Title page from THE NEW WASHINGTON, a guide thru highway tours of the state originally published in 1941 when, you will find below, the biggest news from Redmond was a bear stuck in a tree.
Redmond slipped onto page 321.
Redmond slipped onto page 321, about half way down..   Tour 1 reached Seattle from Spokane via the north route through Wenatchee and from there over Blewett and Snoqaulmie passes.

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KNOWN AND YET UNKNOWN

The pastoral and picturesque scene below I identifies itself as on Squak – aka Sammamish – Slough.  But where?  The bridge on the far right is surely a clew.   Again, we hope for readers’ help.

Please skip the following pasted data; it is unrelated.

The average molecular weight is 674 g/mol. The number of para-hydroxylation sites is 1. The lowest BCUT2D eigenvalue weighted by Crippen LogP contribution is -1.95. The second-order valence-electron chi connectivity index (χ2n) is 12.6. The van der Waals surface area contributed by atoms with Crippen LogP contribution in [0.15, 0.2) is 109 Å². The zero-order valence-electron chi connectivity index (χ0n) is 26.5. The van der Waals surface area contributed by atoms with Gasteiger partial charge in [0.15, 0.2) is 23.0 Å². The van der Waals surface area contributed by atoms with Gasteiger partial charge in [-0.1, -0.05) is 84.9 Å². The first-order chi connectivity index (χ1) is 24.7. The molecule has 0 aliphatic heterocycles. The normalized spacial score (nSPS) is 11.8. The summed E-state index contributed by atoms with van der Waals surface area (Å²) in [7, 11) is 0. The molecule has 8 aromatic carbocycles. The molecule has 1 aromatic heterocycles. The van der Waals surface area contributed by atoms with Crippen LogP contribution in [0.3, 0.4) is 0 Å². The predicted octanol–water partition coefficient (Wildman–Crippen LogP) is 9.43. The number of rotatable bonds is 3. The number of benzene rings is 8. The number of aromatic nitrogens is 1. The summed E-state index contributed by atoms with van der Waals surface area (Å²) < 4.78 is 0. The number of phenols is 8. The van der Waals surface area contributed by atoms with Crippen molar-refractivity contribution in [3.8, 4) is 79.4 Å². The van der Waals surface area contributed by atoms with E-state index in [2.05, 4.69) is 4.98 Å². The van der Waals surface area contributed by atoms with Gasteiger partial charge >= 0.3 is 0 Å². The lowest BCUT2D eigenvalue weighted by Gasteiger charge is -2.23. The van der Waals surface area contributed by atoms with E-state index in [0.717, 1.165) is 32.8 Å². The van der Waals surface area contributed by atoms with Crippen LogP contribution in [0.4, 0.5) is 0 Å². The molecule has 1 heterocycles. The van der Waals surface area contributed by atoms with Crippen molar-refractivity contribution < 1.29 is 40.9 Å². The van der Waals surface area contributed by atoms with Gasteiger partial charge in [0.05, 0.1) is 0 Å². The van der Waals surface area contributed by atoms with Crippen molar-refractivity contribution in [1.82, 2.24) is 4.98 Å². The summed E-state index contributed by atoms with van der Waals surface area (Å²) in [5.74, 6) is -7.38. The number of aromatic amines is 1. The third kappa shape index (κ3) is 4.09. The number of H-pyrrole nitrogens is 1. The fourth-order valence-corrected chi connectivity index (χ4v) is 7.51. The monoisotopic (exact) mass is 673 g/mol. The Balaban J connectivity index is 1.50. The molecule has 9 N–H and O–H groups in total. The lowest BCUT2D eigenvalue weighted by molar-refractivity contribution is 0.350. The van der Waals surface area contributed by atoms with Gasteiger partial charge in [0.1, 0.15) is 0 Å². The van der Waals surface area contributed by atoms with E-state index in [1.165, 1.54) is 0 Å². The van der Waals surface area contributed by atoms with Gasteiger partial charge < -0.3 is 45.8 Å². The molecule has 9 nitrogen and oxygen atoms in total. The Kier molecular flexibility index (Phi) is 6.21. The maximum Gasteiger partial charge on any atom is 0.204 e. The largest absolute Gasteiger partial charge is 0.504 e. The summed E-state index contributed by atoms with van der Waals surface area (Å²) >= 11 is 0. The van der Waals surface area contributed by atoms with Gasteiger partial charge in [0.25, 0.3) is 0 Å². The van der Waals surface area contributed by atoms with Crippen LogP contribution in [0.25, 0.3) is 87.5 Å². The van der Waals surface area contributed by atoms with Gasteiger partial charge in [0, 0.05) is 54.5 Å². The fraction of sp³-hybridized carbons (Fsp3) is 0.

Squak-Slough-barn-MYSTERY-web

 

 

2 thoughts on “Seattle Now & Then: Mayor Brown’s Garage in Redmond”

  1. RE Brown’s Garage, the trucks are a nice matching fleet of nine Fageols, 1929-1931. They appear to have tanks mounted so I guess we could suppose that Brown was also in the fuel delivery business. The tow chains slung around the bumpers testify to the conditions they met. They probably got into some murky stuff on farms in the area. The license plates are 1929 or 1931. Both years had white on black colors. I’m guessing the latter because the numbers were a bit blockier in 1931.

  2. Hello. We met you at the Redmond Historical Society. I was wondering if you would have any interest in photos from my father’s Space Needle scrapbook. He did the wiring for the original torch on the Space Needle. He passed on in 2006, but I wrote his life story, so his memories live on. Cheryl Magnuson